Historian Philippe Landau notes that, “The Dreyfus case was a disaster for French Jews, because they had by then nearly entirely succeeded in their integration into French society. But their integration resumed again afterwards. Typical of their success were the Jews who became prime minister, such as Leon Blum (1936), Rene Mayer (1953), whose grandfather had been chief rabbi of France, and Pierre Mendes-France (1954).  
When Bernard Dufournier, the first husband of Alfred Dreyfus’s granddaughter Aline, was appointed French ambassador to Lebanon in the 1960s, a senior official asked then-president Charles de Gaulle if it was a good idea to send to an Arab country an ambassador whose wife was Jewish. De Gaulle, whose own father, a high school teacher, had been ostracized by colleagues for being among the first to support Dreyfus in his hometown, icily replied: “Thank you. I know that Madame Dufournier is the granddaughter of a French officer.”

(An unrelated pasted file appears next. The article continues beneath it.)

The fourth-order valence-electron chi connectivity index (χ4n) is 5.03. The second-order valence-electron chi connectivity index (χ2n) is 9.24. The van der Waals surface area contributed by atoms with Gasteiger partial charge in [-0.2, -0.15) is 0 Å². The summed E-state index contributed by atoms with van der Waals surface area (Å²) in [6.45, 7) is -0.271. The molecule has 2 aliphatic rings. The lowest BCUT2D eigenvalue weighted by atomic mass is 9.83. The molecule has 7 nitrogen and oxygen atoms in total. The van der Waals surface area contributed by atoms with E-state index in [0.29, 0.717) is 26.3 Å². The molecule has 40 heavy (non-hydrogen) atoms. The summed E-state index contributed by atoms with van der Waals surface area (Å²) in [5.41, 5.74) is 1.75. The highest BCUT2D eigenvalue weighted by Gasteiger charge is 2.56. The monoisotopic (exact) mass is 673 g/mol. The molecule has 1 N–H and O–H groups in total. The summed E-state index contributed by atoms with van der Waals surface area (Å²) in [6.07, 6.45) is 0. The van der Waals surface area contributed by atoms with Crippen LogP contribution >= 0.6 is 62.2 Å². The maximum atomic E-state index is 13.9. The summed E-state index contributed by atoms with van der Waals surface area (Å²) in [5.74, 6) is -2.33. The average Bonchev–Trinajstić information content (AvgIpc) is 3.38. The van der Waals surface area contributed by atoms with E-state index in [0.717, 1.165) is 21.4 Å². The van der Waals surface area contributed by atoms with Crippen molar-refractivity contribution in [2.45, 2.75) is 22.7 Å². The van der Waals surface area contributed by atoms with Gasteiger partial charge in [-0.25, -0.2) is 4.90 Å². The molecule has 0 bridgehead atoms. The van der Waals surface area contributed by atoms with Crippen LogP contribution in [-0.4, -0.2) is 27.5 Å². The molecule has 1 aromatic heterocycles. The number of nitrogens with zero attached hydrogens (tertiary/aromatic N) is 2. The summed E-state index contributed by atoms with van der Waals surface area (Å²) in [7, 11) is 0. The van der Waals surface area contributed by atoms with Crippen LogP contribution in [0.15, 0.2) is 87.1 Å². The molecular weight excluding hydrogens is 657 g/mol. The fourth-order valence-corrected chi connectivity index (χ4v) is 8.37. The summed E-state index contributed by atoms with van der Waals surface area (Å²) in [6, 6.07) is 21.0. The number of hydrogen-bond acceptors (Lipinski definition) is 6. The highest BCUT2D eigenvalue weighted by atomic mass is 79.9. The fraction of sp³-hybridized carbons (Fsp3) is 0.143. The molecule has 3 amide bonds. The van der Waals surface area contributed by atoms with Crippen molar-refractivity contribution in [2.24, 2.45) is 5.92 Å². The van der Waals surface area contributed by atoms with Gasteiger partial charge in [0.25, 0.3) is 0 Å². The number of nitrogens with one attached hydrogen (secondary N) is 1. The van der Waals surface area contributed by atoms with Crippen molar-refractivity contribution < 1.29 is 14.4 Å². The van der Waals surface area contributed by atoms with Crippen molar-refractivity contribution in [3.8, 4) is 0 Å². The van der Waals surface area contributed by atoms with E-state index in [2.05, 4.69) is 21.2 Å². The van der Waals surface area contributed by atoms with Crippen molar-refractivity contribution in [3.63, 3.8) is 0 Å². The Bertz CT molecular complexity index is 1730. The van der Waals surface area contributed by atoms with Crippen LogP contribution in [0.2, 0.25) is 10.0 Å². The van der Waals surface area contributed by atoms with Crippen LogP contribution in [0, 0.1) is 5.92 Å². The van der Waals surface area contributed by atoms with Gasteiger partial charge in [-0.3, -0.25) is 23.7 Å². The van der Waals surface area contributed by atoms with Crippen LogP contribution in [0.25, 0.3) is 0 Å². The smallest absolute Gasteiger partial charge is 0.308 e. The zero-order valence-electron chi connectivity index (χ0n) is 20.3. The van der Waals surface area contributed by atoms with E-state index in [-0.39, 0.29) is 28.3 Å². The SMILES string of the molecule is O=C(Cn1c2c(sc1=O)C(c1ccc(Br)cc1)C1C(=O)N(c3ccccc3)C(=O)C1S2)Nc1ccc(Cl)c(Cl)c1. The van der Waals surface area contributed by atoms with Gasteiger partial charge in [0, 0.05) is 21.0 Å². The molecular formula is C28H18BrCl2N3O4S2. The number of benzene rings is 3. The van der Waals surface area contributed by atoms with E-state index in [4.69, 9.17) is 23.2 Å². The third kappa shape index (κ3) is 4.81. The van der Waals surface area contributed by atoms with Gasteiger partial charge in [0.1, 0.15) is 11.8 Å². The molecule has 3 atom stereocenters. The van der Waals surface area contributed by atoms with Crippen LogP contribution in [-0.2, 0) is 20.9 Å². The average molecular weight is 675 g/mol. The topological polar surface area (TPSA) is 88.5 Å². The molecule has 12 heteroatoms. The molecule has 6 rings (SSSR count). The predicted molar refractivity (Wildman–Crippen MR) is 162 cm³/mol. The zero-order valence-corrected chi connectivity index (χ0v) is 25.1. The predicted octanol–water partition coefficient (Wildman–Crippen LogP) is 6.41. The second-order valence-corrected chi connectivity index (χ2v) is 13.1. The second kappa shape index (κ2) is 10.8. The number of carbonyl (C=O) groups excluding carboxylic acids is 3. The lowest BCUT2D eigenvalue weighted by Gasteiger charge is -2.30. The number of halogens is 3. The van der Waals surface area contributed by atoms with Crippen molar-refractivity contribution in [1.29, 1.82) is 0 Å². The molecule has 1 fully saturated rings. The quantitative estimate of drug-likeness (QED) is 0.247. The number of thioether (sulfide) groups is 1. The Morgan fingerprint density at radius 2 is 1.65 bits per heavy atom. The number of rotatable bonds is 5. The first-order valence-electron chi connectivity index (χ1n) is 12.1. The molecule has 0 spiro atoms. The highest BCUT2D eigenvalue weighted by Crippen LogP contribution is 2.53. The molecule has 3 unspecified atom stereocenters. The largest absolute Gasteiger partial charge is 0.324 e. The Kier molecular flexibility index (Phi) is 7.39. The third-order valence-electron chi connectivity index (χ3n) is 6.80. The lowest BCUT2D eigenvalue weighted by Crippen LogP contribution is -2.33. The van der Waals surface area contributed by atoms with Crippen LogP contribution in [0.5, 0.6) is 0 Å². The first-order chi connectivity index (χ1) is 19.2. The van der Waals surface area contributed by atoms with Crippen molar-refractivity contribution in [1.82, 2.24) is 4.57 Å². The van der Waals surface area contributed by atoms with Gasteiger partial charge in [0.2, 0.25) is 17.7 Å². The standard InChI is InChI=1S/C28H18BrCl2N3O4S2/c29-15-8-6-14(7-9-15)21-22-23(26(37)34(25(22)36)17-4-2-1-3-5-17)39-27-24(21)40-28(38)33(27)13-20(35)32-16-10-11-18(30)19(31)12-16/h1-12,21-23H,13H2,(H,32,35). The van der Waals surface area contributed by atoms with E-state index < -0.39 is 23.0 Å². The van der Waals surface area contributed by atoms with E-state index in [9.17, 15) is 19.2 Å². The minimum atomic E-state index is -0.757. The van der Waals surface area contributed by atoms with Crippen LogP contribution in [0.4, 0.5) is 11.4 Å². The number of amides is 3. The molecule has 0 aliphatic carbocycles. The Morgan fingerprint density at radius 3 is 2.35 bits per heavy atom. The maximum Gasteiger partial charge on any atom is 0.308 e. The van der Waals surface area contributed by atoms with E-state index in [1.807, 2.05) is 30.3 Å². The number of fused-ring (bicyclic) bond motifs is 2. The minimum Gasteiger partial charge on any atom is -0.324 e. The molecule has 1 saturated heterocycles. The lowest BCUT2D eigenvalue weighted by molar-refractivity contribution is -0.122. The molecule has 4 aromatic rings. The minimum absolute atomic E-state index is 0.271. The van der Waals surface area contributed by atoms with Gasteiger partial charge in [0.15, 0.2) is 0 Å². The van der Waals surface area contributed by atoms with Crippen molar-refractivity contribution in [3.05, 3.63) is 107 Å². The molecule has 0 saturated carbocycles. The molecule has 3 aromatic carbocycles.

There is much irony in the fact that Theodor Herzl moved toward the idea of Zionism as a result of the Dreyfus trial. In The Question of Zion, Professor Jacqueline Rose of Queen Mary University of London, writes that, “It is a strange fact of Zionist history that the figure for launching Zionism as a political movement desired nothing so much as to be an emancipated, not to say assimilated Jew. ‘I am a German Jew from Hungary,’ Herzl announced in his speech to the Rothschilds in 1895, ‘and I can never be anything but a German.’ ... Herzl’s own relationship to anti-Semitism was ambivalent, to say the least: ‘What would you say, for example, if I did not deny that there are good aspects of anti-Semitism,’ he wrote in 1893 to his fiancee Julie Naschauer. ‘I myself would never convert, but one must baptize Jewish boys before they are able to act against it ... They must disappear into the crowd.’ In the same year he proposed to the pope that if the pope acted against anti-Semitism, he would undertake in return to initiate a mass movement for the ‘free and honorable’ conversion of the Jews.”